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Disaster Risk Reduction and Recovery

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Over the last decade, the frequency, magnitude and impact of natural and man-made adverse events have been on the rise. Risk has become increasingly systemic and multi-dimensional, therefore, integrating risk reduction into development will need to consider multiple and intersecting threats. Risks associated with natural hazards are often overlaid by epidemics, conflict, or economic shocks which can interact and manifest as crises with cascading effects across sectors.

While hazards and threats can undermine development achievements, also decisions on development trajectories and investments can generate risks. This is the case when risks accumulate in urban areas due to rapid and unplanned developments; when excessive strain is placed on natural resources and ecosystems; or when social inequalities for some population groups are exacerbated, often resulting in conflict. All of this undermines progress towards achieving the sustainable development objectives.

The increasing exposure of people, assets and livelihoods to natural hazards and expanding socio-economic vulnerabilities is outpacing risk reduction efforts. Infrastructure, economic activities and urbanization are expanding into areas exposed to natural hazards at a faster pace than ever. Climate change, weak risk governance, human migration, environmental degradation, inequality, violence and conflict are drivers that exacerbate disaster risk even further. Furthermore, the COVID-19 pandemic, with its widespread health and socio-economic impacts reverberating long into the future, has set back development gains in many countries and affected our ability to achieve the Sustainable Development Goals (SDGs). These factors are increasingly interconnected and mutually reinforce each other with cascading effects through entire systems.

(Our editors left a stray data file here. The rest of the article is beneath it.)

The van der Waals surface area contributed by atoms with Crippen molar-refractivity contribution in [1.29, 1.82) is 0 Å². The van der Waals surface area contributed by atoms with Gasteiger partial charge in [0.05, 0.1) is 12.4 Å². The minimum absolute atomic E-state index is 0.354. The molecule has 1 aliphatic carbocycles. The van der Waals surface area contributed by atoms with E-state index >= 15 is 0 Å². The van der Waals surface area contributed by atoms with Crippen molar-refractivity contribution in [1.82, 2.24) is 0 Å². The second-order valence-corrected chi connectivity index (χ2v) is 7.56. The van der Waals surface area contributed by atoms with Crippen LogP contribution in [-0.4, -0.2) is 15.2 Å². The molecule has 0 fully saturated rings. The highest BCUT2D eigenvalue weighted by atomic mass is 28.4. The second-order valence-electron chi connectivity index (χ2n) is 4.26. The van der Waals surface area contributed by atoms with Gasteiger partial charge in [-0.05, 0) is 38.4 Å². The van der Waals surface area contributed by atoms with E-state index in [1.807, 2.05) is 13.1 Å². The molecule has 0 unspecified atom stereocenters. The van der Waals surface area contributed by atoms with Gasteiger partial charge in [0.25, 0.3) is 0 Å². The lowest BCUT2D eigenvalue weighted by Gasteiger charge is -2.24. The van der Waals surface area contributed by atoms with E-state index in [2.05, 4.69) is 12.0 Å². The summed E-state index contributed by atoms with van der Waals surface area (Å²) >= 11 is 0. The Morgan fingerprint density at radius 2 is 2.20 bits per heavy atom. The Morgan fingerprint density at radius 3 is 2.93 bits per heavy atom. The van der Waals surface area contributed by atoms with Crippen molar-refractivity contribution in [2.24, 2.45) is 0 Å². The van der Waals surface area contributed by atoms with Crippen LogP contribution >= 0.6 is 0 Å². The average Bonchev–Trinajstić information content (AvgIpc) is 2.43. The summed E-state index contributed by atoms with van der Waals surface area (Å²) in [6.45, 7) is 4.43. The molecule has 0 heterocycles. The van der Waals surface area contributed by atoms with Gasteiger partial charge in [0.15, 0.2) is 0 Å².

Addressing systemic, multi-dimensional risk and underlying risk drivers requires a holistic, cross-cutting approach. It is a logical and important course of action for a development organization such as UNDP to help countries build the resilience of societies, systems and development assets in view of advancing the Sendai Framework for Disaster Risk Reduction, the Paris Agreement, the Agenda for Humanity and the SDGs.

With an operational presence in nearly 170 countries, UNDP offers more than two decades of experience anchored in risk management, resilience building and governance with a systems approach supporting the mainstreaming of climate and disaster risk understanding into development planning and budgeting.

UNDP’s approach to risk-informed development is an organization-wide effort that is deeply rooted in risk governance, systems thinking, area-based approaches, agile and dynamic processes, risk management and context-specific solutions. It integrates risks related to natural hazards, climate change, biological hazards, conflict, fragility, economic shocks and other shocks and stressors. By working with governments and partners towards risk-informing national, local and sectoral development planning processes, UNDP reduces levels of vulnerability and hazard exposure, and thus contributes to prevention and resilience-building.